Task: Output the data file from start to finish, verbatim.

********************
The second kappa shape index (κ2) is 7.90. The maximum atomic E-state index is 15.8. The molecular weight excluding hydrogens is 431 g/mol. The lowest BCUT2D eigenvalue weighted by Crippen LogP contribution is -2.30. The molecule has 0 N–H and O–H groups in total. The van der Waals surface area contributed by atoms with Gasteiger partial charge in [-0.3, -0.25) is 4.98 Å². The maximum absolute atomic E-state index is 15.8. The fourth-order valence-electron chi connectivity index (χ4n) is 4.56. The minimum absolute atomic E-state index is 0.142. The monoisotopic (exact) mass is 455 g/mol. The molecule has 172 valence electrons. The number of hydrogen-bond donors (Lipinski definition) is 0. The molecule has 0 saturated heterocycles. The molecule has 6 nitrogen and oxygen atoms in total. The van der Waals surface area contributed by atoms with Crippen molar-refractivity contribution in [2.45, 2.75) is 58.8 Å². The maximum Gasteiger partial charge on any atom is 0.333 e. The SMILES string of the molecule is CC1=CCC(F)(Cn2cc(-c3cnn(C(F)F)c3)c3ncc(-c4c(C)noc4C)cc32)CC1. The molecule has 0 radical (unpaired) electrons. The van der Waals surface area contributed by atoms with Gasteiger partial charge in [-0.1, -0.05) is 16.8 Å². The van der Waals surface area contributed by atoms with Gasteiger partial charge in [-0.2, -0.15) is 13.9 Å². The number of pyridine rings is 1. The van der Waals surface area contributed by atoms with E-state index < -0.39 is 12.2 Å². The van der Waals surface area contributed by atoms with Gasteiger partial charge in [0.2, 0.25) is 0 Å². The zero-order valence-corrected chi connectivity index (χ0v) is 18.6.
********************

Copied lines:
The second kappa shape index (κ2) is 7.90. The maximum atomic E-state index is 15.8. The molecular weight excluding hydrogens is 431 g/mol. The lowest BCUT2D eigenvalue weighted by Crippen LogP contribution is -2.30. The molecule has 0 N–H and O–H groups in total. The van der Waals surface area contributed by atoms with Gasteiger partial charge in [-0.3, -0.25) is 4.98 Å². The maximum absolute atomic E-state index is 15.8. The fourth-order valence-electron chi connectivity index (χ4n) is 4.56. The minimum absolute atomic E-state index is 0.142. The monoisotopic (exact) mass is 455 g/mol. The molecule has 172 valence electrons. The number of hydrogen-bond donors (Lipinski definition) is 0. The molecule has 0 saturated heterocycles. The molecule has 6 nitrogen and oxygen atoms in total. The van der Waals surface area contributed by atoms with Crippen molar-refractivity contribution in [2.45, 2.75) is 58.8 Å². The maximum Gasteiger partial charge on any atom is 0.333 e. The SMILES string of the molecule is CC1=CCC(F)(Cn2cc(-c3cnn(C(F)F)c3)c3ncc(-c4c(C)noc4C)cc32)CC1. The molecule has 0 radical (unpaired) electrons. The van der Waals surface area contributed by atoms with Gasteiger partial charge in [-0.1, -0.05) is 16.8 Å². The van der Waals surface area contributed by atoms with Gasteiger partial charge in [-0.2, -0.15) is 13.9 Å². The number of pyridine rings is 1. The van der Waals surface area contributed by atoms with E-state index < -0.39 is 12.2 Å². The van der Waals surface area contributed by atoms with Gasteiger partial charge in [0.2, 0.25) is 0 Å². The zero-order valence-corrected chi connectivity index (χ0v) is 18.6.